I prefer Suzuki's version [13] to Leusink's [14]. Most of all because alto Sytse Buwalda never will be a Yoshikazu Mera. In the opening aria the organ chorale is heard very clearly in the Suzuki version, which also seems polished and divine. But if you listen very carefully, Mera sings "Löwens" Munde and it is "Löwen Munde". But I forgive him. He sings wonderfully. Suzuki is slower here. I like that. The recitativos are more elaborate in Suzuki's rendering. The tenor aria No.3 "Mein Verlangen": I like both versions. Schoch (Leusink) is nearly three-quarters of a minute slower than Sakurada (Suzuki). Sakurada has no troubles singing the long word "zermalmet". Schoch has to take a breath in the middle. The alto recitativo No.4: Buwalda seems to stumble over the first notes especially over the word "Schluss". On the other hand when he sings "Sanfter Schlaf" he does it very beautifully. The Chorus No.5 "Wenn es meines Gottes Wille": Especially Leusink's rather slow version makes me think that this could be the end of a passion.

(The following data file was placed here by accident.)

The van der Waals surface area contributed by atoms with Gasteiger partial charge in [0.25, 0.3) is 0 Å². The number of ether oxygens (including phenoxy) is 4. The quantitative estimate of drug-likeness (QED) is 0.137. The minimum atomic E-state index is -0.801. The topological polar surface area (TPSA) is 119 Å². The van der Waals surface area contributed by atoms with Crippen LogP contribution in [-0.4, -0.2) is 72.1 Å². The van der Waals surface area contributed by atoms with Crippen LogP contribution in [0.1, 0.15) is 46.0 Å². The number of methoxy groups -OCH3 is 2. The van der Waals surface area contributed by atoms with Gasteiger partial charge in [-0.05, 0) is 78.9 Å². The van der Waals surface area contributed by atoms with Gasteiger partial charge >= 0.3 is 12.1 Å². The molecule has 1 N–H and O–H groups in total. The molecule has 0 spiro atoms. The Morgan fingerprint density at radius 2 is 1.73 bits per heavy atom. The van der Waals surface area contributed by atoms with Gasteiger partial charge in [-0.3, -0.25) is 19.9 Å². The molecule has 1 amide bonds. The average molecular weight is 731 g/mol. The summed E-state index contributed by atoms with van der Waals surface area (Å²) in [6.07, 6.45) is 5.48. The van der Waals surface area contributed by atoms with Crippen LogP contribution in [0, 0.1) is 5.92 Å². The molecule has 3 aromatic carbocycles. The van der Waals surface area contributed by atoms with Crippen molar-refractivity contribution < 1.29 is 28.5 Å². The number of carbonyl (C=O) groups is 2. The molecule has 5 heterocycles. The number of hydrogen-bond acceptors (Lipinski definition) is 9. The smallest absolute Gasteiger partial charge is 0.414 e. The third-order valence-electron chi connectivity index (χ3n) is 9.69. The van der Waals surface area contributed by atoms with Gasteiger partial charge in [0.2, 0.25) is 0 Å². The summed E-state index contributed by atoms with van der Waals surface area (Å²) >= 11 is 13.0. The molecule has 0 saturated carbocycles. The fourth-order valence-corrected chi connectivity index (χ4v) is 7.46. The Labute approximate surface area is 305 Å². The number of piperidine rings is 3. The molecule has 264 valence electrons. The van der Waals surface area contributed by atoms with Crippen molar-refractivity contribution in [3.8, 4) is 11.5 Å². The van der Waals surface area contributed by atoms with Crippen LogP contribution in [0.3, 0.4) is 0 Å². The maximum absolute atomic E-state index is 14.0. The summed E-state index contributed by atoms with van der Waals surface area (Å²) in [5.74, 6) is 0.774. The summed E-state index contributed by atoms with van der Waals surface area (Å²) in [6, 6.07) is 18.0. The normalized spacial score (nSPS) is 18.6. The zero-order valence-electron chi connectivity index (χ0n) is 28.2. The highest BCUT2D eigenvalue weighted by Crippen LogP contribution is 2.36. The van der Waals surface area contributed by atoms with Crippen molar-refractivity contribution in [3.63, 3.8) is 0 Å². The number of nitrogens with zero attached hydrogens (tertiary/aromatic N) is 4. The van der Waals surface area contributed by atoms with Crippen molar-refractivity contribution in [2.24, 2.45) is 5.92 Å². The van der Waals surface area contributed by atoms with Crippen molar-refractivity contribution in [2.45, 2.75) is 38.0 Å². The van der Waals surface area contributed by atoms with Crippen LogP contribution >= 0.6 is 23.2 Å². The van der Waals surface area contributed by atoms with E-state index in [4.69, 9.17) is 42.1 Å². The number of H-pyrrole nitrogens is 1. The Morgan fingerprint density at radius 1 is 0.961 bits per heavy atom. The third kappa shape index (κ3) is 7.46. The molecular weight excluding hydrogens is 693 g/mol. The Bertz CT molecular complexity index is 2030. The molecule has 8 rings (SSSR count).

As a whole I prefer Suzuki, but Leusink has his good moments too.

Marie Jensen wrote (October 8, 2000):
[To Aryeh Oron] Thank you for telling the story about Samson and the lion. I did not know it, when I wrote my review. And what a fine lay out you have invented.

Andrew Oliver wrote (October 11, 2000):
What a wonderful, interesting and appealing work this is! I am just sorry that I have only the Leusink recording [14] of it. Although neither Buwalda nor Schoch are among my favourite soloists, I can still appreciate the composition. Death viewed as the gateway to heaven is, to judge from the quality of the music Bach wrote for it, one of the subjects dearest to his heart. Although Bach was only in his early thirties when he wrote this, we have to remember that, in the early 18th century, life must have been difficult for most people, and it must have seemed precarious at times True, some people lived long lives - Schütz lived to 87. One of my own ancestors died in the same year as Bach when she was 94, but these are exceptions; most people died much younger.

Every movement of this work is packed with interest, but my favourite has to be the sublime lullaby that is No.5. It is deceptive in its simplicity, because the beauty of the melody distracts us from both the harmony, which Bach sets in his typically masterly yet entirely appropriate fashion, and from the ornamentation provided by the recorders, which seems to be a completely natural part of the composition, although it is highly intricate in places. I wonder iBach had anyone particular in mind when he set these words. He may have been anticipating his own death. I am reminded of Shakespeare's words, said about Hamlet's death: Now cracks a noble heart. Good night, sweet prince; And flights of angels sing thee to thy rest!